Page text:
Lisa Patrice Goldstein and Peter Andrew Nosal were married April 20 at the Providence Public Library in Providence, R.I. Sister Margaret Dempsey, a Roman Catholic nun and the bride's great-aunt, became a Universal Life minister to officiate at the event.
The bride, who is 32 and taking her husband’s name, is an associate specializing in investment funds at Proskauer Rose, a law firm in Manhattan. She graduated magna cum laude from the University of Vermont and received a law degree, also magna cum laude, from George Mason University. She serves on the board of directors of Mercy Home for Children, a nonprofit organization that provides essential services for children and adults with developmental disabilities in Brooklyn, Queens and Long Island.
She is a daughter of Eileen Goldstein and Jeffrey Goldstein of Ridgewood, N.J. The bride’s father was until 2017 a special representative for collective bargaining at the United Federation of Teachers in Manhattan. Her mother was until 2016 a senior systems analyst at Peoples Education, an educational publishing firm in Saddle Brook, N.J.
The groom, also 32, is a luxury sales manager at Remote Lands, a tour operator in Manhattan that specializes in luxury travel to Asian countries. He also graduated from the University of Vermont.
He is a son of Maureen Nosal and Andrew Nosal of Providence. The groom's mother is a literacy coach for the Providence Public School System. His father is the owner of the Map Center, a maps store in Providence.
Though the couple lived in the same dorm at the University of Vermont, they did not meet until they were introduced through the dating app Bumble in July 2016. Ms. Goldstein, who has a passion for travel, said she was “intrigued,” by the many places that Mr. Nosal had visited as she perused his dating profile. Included were photos of the pyramids in Egypt, camels in Thailand and tropical beaches in South Korea, where Mr. Nasal lived from 2011 to 2013.
“He seemed liked this really adventurous guy,” she said.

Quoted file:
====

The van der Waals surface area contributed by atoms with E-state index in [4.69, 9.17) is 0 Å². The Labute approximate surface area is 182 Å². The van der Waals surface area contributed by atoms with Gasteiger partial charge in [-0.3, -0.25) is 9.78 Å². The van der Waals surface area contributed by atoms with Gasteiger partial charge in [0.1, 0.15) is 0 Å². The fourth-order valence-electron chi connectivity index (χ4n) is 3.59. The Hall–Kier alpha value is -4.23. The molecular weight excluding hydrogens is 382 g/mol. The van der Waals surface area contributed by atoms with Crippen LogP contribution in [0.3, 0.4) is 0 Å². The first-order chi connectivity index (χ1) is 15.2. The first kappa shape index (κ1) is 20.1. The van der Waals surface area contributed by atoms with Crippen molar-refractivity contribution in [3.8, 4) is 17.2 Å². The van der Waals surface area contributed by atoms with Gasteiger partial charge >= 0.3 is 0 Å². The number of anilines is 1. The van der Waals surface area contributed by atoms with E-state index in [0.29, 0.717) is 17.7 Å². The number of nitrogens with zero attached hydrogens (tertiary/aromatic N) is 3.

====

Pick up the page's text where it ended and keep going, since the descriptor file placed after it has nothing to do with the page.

Mr. Nosal said he was “a bit shocked at first” when Ms. Goldstein reached out to him.
“This was a beautiful woman, and a lawyer no less,” he said. “I wasn’t even in her league.”
A week later, they went on the kind of first date that Ms. Goldstein had not been on in her 18 months of online dating: a sunset ferry ride on the East River and a picnic in Brooklyn Bridge Park.
“Every first date was an invite for drinks,” she said. “I was completely impressed with his creativity and thoughtfulness.”
In a month’s time they were dating steadily.
“I loved his goofy, clever sense of humor,” Ms. Goldstein said. “I appreciated his ability to be endlessly enthusiastic about any situation. He was just a lot of fun to be around.”
In May 2018, Mr. Nosal took Ms. Goldstein, who has loved elephants since she was a child, to an elephant camp on the border of Thailand, Laos and Myanmar. Though Ms. Goldstein had a notion that Mr. Nosal would ask her to marry him on that trip — their second visit to Thailand — she did not know that one of the elephants would get in on the act.
Moments later, as Ms. Goldstein posed for a photo with Mr. Nosal and several of the elephants, Mr. Nosal surreptitiously slipped a box over to Yuki, a middle-age female elephant. When one of the elephant guides called out a command, Mr. Nosal pointed to Yuki and told Ms. Goldstein that she had a present for her.
Yuki then turned her trunk, on which a box holding the engagement ring rested, toward Ms. Goldstein, who slowly reached out to take it while Mr. Nosal dropped to one knee and did the rest.
“I rolled the dice by placing a lot of trust in that elephant to not eat the ring,” he said, laughing. “But in the end, I was really happy the way things turned out.”
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